Tocagen begins dosing in clinical study of investigational cancer therapy

11th March 2014 (Last Updated March 11th, 2014 18:30)

US-based clinical stage biopharmaceutical firm Tocagen has dosed the first patient in its clinical trial investigating the intravenous administration of selective cancer therapy Toca 511 & Toca FC, in patients with recurrent high grade glioma (HGG) including glioblastoma multiforme, the most common form of primary brain cancer.

Glioma

US-based clinical stage biopharmaceutical firm Tocagen has dosed the first patient in its clinical trial investigating the intravenous administration of selective cancer therapy Toca 511 & Toca FC, in patients with recurrent high grade glioma (HGG) including glioblastoma multiforme, the most common form of primary brain cancer.

The multicentre, open-label trial is designed to evaluate the safety, tolerability and pharmacokinetics of ascending doses of Toca 511 given intravenously before scheduled tumour removal.

Tocagen said that Toca 511 is also administered into the wall of the resection cavity at the time of tumour removal, followed by cycles of oral Toca FC.

The removed tumour will be tested for the presence of Toca 511, while patients will be monitored for changes in clinical status and clinical response data will be collected.

Henry Ford Hospital vice-chair of department of neurosurgery and principal investigator of the trial Steven Kalkanis said: "Patients diagnosed with recurrent brain cancer have limited treatment options, with patients typically surviving less than eight months, so there is a high level of need for new therapies to fight this disease."

The Henry Ford Hospital neurosurgeon Ian Lee said early data involving intra-tumoral delivery have shown Toca 511 & Toca FC can selectively kill cancer cells and not healthy brain cells.

"As the first centre to enroll a patient in this new study, we look forward to evaluating the potential of this additional delivery approach," Kalkanis said.

Toca 511 & Toca FC is designed to selectively infect and kill cancer cells via a proposed dual mechanism of action.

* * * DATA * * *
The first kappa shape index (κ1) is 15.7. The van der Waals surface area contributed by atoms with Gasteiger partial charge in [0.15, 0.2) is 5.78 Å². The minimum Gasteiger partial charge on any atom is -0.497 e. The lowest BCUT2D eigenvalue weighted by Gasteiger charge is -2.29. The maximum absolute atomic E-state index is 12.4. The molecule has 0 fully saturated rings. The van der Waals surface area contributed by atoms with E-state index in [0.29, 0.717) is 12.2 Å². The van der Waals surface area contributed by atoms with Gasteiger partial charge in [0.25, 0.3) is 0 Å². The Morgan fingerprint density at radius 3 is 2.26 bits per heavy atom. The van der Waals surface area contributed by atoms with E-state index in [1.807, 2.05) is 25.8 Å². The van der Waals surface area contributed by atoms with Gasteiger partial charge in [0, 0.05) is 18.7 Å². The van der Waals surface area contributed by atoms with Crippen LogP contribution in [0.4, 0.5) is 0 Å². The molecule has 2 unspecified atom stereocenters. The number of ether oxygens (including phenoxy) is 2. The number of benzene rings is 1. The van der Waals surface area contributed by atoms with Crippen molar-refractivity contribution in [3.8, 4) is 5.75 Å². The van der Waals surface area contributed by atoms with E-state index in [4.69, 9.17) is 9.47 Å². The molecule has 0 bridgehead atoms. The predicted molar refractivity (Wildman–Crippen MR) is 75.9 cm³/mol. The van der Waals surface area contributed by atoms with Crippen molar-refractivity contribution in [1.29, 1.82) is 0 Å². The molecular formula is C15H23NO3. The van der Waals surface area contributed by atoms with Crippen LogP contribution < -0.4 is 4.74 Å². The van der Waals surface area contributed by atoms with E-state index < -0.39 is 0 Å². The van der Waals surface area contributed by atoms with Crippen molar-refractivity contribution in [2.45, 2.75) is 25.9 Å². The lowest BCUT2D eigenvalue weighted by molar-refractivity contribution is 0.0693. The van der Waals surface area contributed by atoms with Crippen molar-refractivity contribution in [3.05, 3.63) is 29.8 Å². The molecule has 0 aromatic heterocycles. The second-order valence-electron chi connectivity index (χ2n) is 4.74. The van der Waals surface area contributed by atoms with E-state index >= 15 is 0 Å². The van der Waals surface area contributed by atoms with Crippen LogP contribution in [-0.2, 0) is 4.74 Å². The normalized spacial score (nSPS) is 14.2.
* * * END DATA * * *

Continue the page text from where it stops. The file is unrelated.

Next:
"We are also advancing our preclinical candidates that are designed to activate the immune system selectively to kill cancer cells."

Firstly, the Toca 511 virus selectively infects and mediates direct cancer cell killing via local production of 5-FU, a potent anticancer agent, and second, the immune system becomes activated selectively against the tumour resulting in long-term, systemic anticancer activity.

Tocagen CEO Harry Gruber said exploring the intravenous delivery of Toca 511 is an important step in the company's fight against brain cancer and towards expanding the types of cancers it can target using its technology, including metastatic cancers.

"We are also advancing our preclinical candidates that are designed to activate the immune system selectively to kill cancer cells: Toca gamma, which produces gamma interferon within cancer cells, as well as Toca RNAi, which inhibits immune checkpoints in cancer cells," Gruber said.

Currently, the combination of Toca 511 (vocimagene amiretrorepvec) for injection and Toca FC (flucytosine) extended-release tablets, is being evaluated in Phase I/II trials at centres across the US in patients with recurrent high grade glioma, including glioblastoma multiforme (GBM).

An investigational gene therapy, Toca 511 is a retroviral replicating vector (RRV) that is designed to provide a prodrug activator gene called cytosine deaminase (CD) selectively to cancer cells.


Image: Glioma of the left parietal lobe. CT scan with contrast enhancement. Photo: courtesy of Mikhail Kalinin.